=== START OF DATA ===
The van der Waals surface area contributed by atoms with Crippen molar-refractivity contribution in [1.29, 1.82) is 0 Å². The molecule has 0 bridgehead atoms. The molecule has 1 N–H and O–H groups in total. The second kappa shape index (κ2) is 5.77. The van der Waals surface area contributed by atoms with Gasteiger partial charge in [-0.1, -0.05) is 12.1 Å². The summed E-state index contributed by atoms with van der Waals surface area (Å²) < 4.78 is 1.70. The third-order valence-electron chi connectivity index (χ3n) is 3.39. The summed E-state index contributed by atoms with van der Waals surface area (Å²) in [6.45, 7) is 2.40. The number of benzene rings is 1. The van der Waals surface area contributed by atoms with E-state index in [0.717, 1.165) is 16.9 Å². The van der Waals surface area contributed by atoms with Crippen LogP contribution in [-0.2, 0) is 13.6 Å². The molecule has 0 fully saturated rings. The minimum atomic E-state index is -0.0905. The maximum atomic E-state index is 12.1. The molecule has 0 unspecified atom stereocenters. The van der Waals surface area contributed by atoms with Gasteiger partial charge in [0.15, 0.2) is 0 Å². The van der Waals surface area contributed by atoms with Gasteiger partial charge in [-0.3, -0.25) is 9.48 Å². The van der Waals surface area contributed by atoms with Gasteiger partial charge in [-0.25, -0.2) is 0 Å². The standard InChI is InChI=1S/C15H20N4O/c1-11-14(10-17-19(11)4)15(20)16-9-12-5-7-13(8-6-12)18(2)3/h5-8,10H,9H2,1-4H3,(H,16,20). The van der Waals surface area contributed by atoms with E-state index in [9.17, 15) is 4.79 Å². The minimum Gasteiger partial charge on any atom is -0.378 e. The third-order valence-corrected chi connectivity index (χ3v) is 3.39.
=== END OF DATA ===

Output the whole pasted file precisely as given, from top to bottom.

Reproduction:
The van der Waals surface area contributed by atoms with Crippen molar-refractivity contribution in [1.29, 1.82) is 0 Å². The molecule has 0 bridgehead atoms. The molecule has 1 N–H and O–H groups in total. The second kappa shape index (κ2) is 5.77. The van der Waals surface area contributed by atoms with Gasteiger partial charge in [-0.1, -0.05) is 12.1 Å². The summed E-state index contributed by atoms with van der Waals surface area (Å²) < 4.78 is 1.70. The third-order valence-electron chi connectivity index (χ3n) is 3.39. The summed E-state index contributed by atoms with van der Waals surface area (Å²) in [6.45, 7) is 2.40. The number of benzene rings is 1. The van der Waals surface area contributed by atoms with E-state index in [0.717, 1.165) is 16.9 Å². The van der Waals surface area contributed by atoms with Crippen LogP contribution in [-0.2, 0) is 13.6 Å². The molecule has 0 fully saturated rings. The minimum atomic E-state index is -0.0905. The maximum atomic E-state index is 12.1. The molecule has 0 unspecified atom stereocenters. The van der Waals surface area contributed by atoms with Gasteiger partial charge in [0.15, 0.2) is 0 Å². The van der Waals surface area contributed by atoms with Gasteiger partial charge in [-0.3, -0.25) is 9.48 Å². The van der Waals surface area contributed by atoms with Gasteiger partial charge in [-0.25, -0.2) is 0 Å². The standard InChI is InChI=1S/C15H20N4O/c1-11-14(10-17-19(11)4)15(20)16-9-12-5-7-13(8-6-12)18(2)3/h5-8,10H,9H2,1-4H3,(H,16,20). The van der Waals surface area contributed by atoms with E-state index in [9.17, 15) is 4.79 Å². The minimum Gasteiger partial charge on any atom is -0.378 e. The third-order valence-corrected chi connectivity index (χ3v) is 3.39.